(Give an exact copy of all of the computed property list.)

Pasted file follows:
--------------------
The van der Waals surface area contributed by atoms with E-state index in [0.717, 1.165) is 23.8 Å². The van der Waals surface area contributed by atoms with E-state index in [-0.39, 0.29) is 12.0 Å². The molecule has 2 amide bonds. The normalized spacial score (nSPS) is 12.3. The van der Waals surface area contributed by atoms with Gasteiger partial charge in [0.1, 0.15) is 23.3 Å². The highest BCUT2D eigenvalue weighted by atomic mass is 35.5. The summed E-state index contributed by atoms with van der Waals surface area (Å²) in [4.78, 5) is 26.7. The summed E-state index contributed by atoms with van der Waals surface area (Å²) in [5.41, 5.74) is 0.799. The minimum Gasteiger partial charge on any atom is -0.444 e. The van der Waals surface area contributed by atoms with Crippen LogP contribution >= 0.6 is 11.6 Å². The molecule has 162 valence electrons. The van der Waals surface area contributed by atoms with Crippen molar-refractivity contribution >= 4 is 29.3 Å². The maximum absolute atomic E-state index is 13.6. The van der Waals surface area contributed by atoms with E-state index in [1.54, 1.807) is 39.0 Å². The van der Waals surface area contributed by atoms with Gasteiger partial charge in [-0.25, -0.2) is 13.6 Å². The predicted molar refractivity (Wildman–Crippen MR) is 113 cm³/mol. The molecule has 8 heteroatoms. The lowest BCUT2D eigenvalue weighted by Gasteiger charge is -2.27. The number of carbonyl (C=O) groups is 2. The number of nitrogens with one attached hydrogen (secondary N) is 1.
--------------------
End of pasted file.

The van der Waals surface area contributed by atoms with E-state index in [0.717, 1.165) is 23.8 Å². The van der Waals surface area contributed by atoms with E-state index in [-0.39, 0.29) is 12.0 Å². The molecule has 2 amide bonds. The normalized spacial score (nSPS) is 12.3. The van der Waals surface area contributed by atoms with Gasteiger partial charge in [0.1, 0.15) is 23.3 Å². The highest BCUT2D eigenvalue weighted by atomic mass is 35.5. The summed E-state index contributed by atoms with van der Waals surface area (Å²) in [4.78, 5) is 26.7. The summed E-state index contributed by atoms with van der Waals surface area (Å²) in [5.41, 5.74) is 0.799. The minimum Gasteiger partial charge on any atom is -0.444 e. The van der Waals surface area contributed by atoms with Crippen LogP contribution >= 0.6 is 11.6 Å². The molecule has 162 valence electrons. The van der Waals surface area contributed by atoms with Crippen molar-refractivity contribution >= 4 is 29.3 Å². The maximum absolute atomic E-state index is 13.6. The van der Waals surface area contributed by atoms with E-state index in [1.54, 1.807) is 39.0 Å². The van der Waals surface area contributed by atoms with Gasteiger partial charge in [-0.25, -0.2) is 13.6 Å². The predicted molar refractivity (Wildman–Crippen MR) is 113 cm³/mol. The molecule has 8 heteroatoms. The lowest BCUT2D eigenvalue weighted by Gasteiger charge is -2.27. The number of carbonyl (C=O) groups is 2. The number of nitrogens with one attached hydrogen (secondary N) is 1.